Why Is It So Hard for Women to Support Other Women?

Image obtained from publicdomainpictures.net

Image obtained from publicdomainpictures.net

Reagan Reed, Staff Writer

This new decade has brought about fifth wave feminism and the “Girl Boss” movement, all with the intentions of making true equality for women, not only politically but socially too. As much as I love the feminist movement and believe it’s doing good for women around the world, I still think it’s far from perfect. Sadly, it’s still extremely difficult for women to support other women, and we keep finding new ways to tear each other down. 

The number one way women allow themselves to fall into the trap of putting down other women is name calling. There are an endless number of derogatory words and phrases that have been created by men and women to shame women for enjoying things. Most of the terms are directed towards women who have embraced their sexuality and are living a sexually active life. Of course there’s a double standard to this, as women who commit the same sexual acts as men are burned at the stake by their peers, while the guys get praised by their buddies for being “players.” 

However, it goes much further than just hating on women for their behavior with men. It’s now expanded into making fun of women for their interests and putting them into categories that generalize all women who like certain things. It originated with the phrase “basic.” I dislike this phrase for a lot of reasons, one being that if a girl is basic it essentially means she has no personality or value because she is similar to other girls. This doesn’t make any sense to me because when guys wear the same clothes or do the same things, it makes them cool and part of a group, but basic girls are just sheep following the leader. It also creates a divide between high school girls who don’t want to be seen as basic by boys, causing them to play into the idea of making fun of girls who wear those trendy or popular clothes.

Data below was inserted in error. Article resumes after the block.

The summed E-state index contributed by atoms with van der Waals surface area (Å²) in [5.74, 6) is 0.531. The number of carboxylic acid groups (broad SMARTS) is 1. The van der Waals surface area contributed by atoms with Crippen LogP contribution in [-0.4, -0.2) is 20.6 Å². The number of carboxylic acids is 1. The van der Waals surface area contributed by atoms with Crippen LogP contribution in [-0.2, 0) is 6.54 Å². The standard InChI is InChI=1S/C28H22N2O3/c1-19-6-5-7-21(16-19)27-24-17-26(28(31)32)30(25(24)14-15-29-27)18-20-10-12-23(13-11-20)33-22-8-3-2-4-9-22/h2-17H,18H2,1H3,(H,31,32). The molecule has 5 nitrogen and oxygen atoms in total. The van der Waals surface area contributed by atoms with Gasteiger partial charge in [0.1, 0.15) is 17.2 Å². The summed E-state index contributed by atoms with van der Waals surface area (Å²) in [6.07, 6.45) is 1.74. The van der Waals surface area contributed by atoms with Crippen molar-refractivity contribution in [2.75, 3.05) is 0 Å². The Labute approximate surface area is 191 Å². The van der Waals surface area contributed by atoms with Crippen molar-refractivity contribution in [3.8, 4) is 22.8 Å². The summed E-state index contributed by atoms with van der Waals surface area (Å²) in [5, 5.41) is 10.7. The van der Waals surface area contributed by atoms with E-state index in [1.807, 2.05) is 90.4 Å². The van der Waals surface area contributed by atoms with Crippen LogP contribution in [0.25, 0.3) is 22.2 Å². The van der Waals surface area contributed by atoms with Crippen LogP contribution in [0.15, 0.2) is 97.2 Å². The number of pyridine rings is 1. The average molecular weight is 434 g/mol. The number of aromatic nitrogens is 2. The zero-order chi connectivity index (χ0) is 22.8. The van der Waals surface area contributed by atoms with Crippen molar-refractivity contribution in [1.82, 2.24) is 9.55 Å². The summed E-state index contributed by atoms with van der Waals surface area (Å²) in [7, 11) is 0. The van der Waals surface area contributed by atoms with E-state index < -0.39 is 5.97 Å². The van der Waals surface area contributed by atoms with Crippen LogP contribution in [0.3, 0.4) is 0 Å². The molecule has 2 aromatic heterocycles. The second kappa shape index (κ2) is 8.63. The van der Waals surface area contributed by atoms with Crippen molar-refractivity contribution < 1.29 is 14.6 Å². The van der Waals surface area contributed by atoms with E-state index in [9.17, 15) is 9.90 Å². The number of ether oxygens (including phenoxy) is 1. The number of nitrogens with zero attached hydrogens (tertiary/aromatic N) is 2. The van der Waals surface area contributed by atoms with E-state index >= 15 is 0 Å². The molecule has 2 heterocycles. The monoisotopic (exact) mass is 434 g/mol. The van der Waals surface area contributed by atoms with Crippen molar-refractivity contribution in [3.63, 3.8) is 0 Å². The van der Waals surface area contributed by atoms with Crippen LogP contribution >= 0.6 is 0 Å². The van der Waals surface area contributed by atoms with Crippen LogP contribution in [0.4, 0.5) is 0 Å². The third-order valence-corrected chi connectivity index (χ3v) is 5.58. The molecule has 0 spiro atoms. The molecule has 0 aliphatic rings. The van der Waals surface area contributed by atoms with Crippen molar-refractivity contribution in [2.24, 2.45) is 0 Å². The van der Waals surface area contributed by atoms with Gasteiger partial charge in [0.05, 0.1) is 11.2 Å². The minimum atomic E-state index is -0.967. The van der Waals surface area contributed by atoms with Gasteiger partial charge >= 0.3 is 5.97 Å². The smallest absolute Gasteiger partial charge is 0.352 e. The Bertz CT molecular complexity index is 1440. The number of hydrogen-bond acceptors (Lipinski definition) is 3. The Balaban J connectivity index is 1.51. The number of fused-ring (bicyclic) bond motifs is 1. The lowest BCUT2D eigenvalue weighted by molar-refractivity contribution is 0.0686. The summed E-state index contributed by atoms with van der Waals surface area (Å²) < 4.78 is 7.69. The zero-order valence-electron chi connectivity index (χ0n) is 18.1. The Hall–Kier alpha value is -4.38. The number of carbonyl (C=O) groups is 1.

And while it’s good to want to be original and stand out, it can also be harmful to do so by putting down other girls. A popular type of girl has been in the rise lately on social media, and that is the “Pick Me Girl.” This is a new term for girls who want so desperately to be different from other basic girls that they then join guys in making fun of them or making sexist jokes. They come off as chill and not as uptight because they don’t care if guys make sexist jokes around them, so then the guys don’t feel like they’re being nagged by someone to stop being offensive. It’s a dangerous role to play, as allowing boys to act like this way and pretending you find these clearly immature jokes funny only reinstates that idea that women should be complacent to those harming us.